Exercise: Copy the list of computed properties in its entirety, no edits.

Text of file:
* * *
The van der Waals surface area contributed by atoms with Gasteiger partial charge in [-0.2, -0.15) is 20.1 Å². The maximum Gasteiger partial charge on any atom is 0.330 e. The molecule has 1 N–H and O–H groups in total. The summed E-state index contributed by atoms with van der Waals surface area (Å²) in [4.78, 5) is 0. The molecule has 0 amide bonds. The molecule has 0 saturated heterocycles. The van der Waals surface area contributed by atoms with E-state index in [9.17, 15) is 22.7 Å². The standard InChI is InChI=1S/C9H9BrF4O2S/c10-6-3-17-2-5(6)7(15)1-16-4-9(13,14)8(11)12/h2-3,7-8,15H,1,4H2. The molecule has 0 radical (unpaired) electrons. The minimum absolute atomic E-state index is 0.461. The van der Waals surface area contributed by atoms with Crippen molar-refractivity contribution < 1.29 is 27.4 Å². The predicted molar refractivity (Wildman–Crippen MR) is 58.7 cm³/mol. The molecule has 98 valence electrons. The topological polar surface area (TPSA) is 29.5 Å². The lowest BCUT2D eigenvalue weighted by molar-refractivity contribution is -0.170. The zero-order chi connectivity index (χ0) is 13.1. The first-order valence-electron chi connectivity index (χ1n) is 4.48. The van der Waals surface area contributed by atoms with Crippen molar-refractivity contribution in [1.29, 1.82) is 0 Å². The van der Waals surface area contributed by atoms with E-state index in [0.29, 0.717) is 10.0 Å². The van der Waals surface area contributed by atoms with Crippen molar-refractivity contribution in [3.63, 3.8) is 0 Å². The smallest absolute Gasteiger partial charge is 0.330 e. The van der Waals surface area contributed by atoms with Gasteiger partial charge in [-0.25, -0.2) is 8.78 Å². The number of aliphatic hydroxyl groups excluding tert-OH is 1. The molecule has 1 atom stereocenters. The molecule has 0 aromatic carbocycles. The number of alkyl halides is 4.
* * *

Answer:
The van der Waals surface area contributed by atoms with Gasteiger partial charge in [-0.2, -0.15) is 20.1 Å². The maximum Gasteiger partial charge on any atom is 0.330 e. The molecule has 1 N–H and O–H groups in total. The summed E-state index contributed by atoms with van der Waals surface area (Å²) in [4.78, 5) is 0. The molecule has 0 amide bonds. The molecule has 0 saturated heterocycles. The van der Waals surface area contributed by atoms with E-state index in [9.17, 15) is 22.7 Å². The standard InChI is InChI=1S/C9H9BrF4O2S/c10-6-3-17-2-5(6)7(15)1-16-4-9(13,14)8(11)12/h2-3,7-8,15H,1,4H2. The molecule has 0 radical (unpaired) electrons. The minimum absolute atomic E-state index is 0.461. The van der Waals surface area contributed by atoms with Crippen molar-refractivity contribution < 1.29 is 27.4 Å². The predicted molar refractivity (Wildman–Crippen MR) is 58.7 cm³/mol. The molecule has 98 valence electrons. The topological polar surface area (TPSA) is 29.5 Å². The lowest BCUT2D eigenvalue weighted by molar-refractivity contribution is -0.170. The zero-order chi connectivity index (χ0) is 13.1. The first-order valence-electron chi connectivity index (χ1n) is 4.48. The van der Waals surface area contributed by atoms with Crippen molar-refractivity contribution in [1.29, 1.82) is 0 Å². The van der Waals surface area contributed by atoms with E-state index in [0.29, 0.717) is 10.0 Å². The van der Waals surface area contributed by atoms with Crippen molar-refractivity contribution in [3.63, 3.8) is 0 Å². The smallest absolute Gasteiger partial charge is 0.330 e. The van der Waals surface area contributed by atoms with Gasteiger partial charge in [-0.25, -0.2) is 8.78 Å². The number of aliphatic hydroxyl groups excluding tert-OH is 1. The molecule has 1 atom stereocenters. The molecule has 0 aromatic carbocycles. The number of alkyl halides is 4.